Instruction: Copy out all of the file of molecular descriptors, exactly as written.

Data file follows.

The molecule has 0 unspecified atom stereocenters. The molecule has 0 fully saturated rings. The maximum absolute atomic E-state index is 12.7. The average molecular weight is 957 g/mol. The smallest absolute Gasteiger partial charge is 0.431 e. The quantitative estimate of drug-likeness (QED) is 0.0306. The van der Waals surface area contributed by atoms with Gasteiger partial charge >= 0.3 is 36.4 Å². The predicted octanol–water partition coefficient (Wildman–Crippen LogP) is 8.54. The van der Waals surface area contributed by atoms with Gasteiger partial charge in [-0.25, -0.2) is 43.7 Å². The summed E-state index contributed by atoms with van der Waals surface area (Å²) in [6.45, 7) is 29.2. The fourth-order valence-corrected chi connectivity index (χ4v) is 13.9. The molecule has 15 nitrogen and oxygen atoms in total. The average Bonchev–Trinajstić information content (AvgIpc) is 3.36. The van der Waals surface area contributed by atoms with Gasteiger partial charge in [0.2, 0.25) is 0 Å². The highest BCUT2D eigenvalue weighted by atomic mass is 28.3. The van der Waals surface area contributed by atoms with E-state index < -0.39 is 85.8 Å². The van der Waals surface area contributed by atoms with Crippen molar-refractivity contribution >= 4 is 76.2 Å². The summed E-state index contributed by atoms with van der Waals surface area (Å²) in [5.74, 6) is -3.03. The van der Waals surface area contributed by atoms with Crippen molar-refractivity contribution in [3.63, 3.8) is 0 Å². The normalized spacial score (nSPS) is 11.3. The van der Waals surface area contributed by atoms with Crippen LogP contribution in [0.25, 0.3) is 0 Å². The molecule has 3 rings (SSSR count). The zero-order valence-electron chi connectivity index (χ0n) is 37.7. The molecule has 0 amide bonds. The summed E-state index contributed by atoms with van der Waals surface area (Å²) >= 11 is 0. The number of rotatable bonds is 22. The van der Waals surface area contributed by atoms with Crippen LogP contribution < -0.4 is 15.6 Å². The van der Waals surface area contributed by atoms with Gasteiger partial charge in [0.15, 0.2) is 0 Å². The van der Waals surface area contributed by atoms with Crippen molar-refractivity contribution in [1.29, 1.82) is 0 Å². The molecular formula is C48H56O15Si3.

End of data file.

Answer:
The molecule has 0 unspecified atom stereocenters. The molecule has 0 fully saturated rings. The maximum absolute atomic E-state index is 12.7. The average molecular weight is 957 g/mol. The smallest absolute Gasteiger partial charge is 0.431 e. The quantitative estimate of drug-likeness (QED) is 0.0306. The van der Waals surface area contributed by atoms with Gasteiger partial charge >= 0.3 is 36.4 Å². The predicted octanol–water partition coefficient (Wildman–Crippen LogP) is 8.54. The van der Waals surface area contributed by atoms with Gasteiger partial charge in [-0.25, -0.2) is 43.7 Å². The summed E-state index contributed by atoms with van der Waals surface area (Å²) in [6.45, 7) is 29.2. The fourth-order valence-corrected chi connectivity index (χ4v) is 13.9. The molecule has 15 nitrogen and oxygen atoms in total. The average Bonchev–Trinajstić information content (AvgIpc) is 3.36. The van der Waals surface area contributed by atoms with Gasteiger partial charge in [0.2, 0.25) is 0 Å². The highest BCUT2D eigenvalue weighted by atomic mass is 28.3. The van der Waals surface area contributed by atoms with E-state index < -0.39 is 85.8 Å². The van der Waals surface area contributed by atoms with Crippen molar-refractivity contribution >= 4 is 76.2 Å². The summed E-state index contributed by atoms with van der Waals surface area (Å²) in [5.74, 6) is -3.03. The van der Waals surface area contributed by atoms with Crippen molar-refractivity contribution in [3.63, 3.8) is 0 Å². The normalized spacial score (nSPS) is 11.3. The van der Waals surface area contributed by atoms with Crippen LogP contribution in [0.25, 0.3) is 0 Å². The molecule has 3 rings (SSSR count). The zero-order valence-electron chi connectivity index (χ0n) is 37.7. The molecule has 0 amide bonds. The summed E-state index contributed by atoms with van der Waals surface area (Å²) >= 11 is 0. The number of rotatable bonds is 22. The van der Waals surface area contributed by atoms with Crippen LogP contribution < -0.4 is 15.6 Å². The van der Waals surface area contributed by atoms with Gasteiger partial charge in [0.15, 0.2) is 0 Å². The van der Waals surface area contributed by atoms with Crippen molar-refractivity contribution in [1.29, 1.82) is 0 Å². The molecular formula is C48H56O15Si3.